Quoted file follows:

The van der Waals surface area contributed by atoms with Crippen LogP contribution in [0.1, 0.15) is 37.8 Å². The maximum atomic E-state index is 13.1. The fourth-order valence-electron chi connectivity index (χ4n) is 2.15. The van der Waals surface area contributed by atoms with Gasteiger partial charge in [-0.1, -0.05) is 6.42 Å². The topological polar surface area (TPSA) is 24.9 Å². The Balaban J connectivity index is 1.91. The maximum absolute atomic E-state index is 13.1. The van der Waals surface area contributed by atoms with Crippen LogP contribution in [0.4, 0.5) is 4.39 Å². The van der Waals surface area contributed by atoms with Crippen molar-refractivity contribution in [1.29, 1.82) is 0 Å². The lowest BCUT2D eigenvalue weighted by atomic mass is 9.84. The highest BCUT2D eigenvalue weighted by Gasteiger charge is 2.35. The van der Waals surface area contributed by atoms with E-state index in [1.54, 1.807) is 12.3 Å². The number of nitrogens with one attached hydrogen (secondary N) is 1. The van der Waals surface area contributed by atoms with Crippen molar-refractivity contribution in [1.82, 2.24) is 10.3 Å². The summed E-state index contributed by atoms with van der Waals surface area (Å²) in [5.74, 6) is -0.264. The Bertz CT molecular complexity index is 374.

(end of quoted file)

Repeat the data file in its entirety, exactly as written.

The van der Waals surface area contributed by atoms with Crippen LogP contribution in [0.1, 0.15) is 37.8 Å². The maximum atomic E-state index is 13.1. The fourth-order valence-electron chi connectivity index (χ4n) is 2.15. The van der Waals surface area contributed by atoms with Gasteiger partial charge in [-0.1, -0.05) is 6.42 Å². The topological polar surface area (TPSA) is 24.9 Å². The Balaban J connectivity index is 1.91. The maximum absolute atomic E-state index is 13.1. The van der Waals surface area contributed by atoms with Crippen LogP contribution in [0.4, 0.5) is 4.39 Å². The van der Waals surface area contributed by atoms with Crippen molar-refractivity contribution in [1.29, 1.82) is 0 Å². The lowest BCUT2D eigenvalue weighted by atomic mass is 9.84. The highest BCUT2D eigenvalue weighted by Gasteiger charge is 2.35. The van der Waals surface area contributed by atoms with E-state index in [1.54, 1.807) is 12.3 Å². The number of nitrogens with one attached hydrogen (secondary N) is 1. The van der Waals surface area contributed by atoms with Crippen molar-refractivity contribution in [1.82, 2.24) is 10.3 Å². The summed E-state index contributed by atoms with van der Waals surface area (Å²) in [5.74, 6) is -0.264. The Bertz CT molecular complexity index is 374.